Catch Him In A Lie
“Catch Me If You Can,” the ultimate grifter memoir written by celebrated con-man Frank Abagnale, feels slippery even in the hand.

Frank W. Abagnale Jr., alias Frank Williams, Robert Conrad, Frank Adams and Robert Monjo, writes that he passed as a copilot on a Pan Am Jet, a supervising resident of a hospital, faked his law degree, taught as a college sociology professor and cashed over $2.5 million in forged checks. All these awe-inspiring accomplishments are said to be achieved before he turned 21.

Some teenagers just shoplift. Frank was an overachiever.

From the online site RARE:

“Frank William Abagnale Jr. was born in the Bronx, New York in 1948. His life of crime began almost instantly. He said he started conning people with bad checks at the age of 15. He started with his own father who trusted him with a gasoline credit card for his truck. Abagnale ended up charging over $3,400 on it, leaving the bill for his dad to pick up. He would continue to scam people throughout the rest of his life, with his crimes getting more and more intense over the years. He would go on to perform impersonations as a pilot, doctor, and attorney throughout his lifetime.”

Haley Van Horn, RARE, June 2002

As a newly minted adult (if only barely) this artful imposter was infamous in 26 foreign countries and all 50 states. Dubbed by the media as “The Skywayman” Abagnale lived high while on the lam until he was caught and imprisoned in France. But then–hold your breath–as in many Hollywood movies, the rascal makes a deal to teach the art of deception to the FBI and gets a get-out-of-jail free card.

Abagnale’s book is described alternately as semi-autobiographical on some online sites and, on Amazon Books, as “the uproarious, best-selling true story of the world’s most sought-after con man.”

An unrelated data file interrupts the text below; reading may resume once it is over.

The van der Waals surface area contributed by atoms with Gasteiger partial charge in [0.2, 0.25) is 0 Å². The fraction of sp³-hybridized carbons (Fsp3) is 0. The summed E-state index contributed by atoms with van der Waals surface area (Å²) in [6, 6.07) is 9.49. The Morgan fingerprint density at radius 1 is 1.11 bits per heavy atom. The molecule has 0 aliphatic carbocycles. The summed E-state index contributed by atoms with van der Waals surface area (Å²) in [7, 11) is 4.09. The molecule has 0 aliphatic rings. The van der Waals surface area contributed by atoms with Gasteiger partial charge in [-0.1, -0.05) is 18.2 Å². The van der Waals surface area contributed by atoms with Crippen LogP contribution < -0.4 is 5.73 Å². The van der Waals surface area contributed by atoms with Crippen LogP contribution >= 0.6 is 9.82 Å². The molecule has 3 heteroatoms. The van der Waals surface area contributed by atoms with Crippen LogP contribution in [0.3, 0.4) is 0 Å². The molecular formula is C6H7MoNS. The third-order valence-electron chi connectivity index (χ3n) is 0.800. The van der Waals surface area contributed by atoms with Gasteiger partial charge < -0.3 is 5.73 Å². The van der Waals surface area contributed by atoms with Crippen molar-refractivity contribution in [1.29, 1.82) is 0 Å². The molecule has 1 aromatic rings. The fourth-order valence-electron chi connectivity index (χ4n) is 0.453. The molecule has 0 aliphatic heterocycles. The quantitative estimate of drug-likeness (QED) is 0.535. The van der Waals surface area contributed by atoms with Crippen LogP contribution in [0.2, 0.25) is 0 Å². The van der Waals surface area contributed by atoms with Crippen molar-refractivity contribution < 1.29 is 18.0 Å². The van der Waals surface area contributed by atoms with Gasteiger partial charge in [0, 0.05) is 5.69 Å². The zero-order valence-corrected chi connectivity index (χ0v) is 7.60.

It reads breezy, jazzy, light-hearted. Is Frank just a fun loving trickster? Is he a Robin Hood character stealing and giving to the rich? Maybe he likes the art of the scam but Abagnale didn’t give any money to the rich. He kept all of the $2.5 million dollars–at least as much as the IRS ultimately left him. He may have “given back” in the end in letting people know how to avoid scams, but Frank has never been anything but honest about his early goals: to make money and live large.

Why, It’s Just Like In Hollywood
Frank’s life was so like a movie that Hollywood recreated it in 2002. This Steven Spielberg film, a “comedy,” starred Leonardo DiCaprio as the ever-evolving Frank and Tom Hanks as Frank’s friendly FBI agent. It was money.

Developed from Abagnale’s memoir of the same name, the film version of “Catch Me If You Can” claims to be based on that “true story.” It takes us back to the mid-60s and early 70s, where a winsome and ageless Dicaprio pulls some pretty neat tricks as a junior con man. He charms the pants off most anyone, especially attractive women.
It’s a homespun romp where “Frank” is a victim of poverty, neglect, divorce and the need to please, please, please his father by assuming phony professional identities. One of the falsities of the film is that portrayal, because Frank didn’t see his father after his parents divorced early in his life. This is only the first of many departures from the narrative of Abagnale’s book.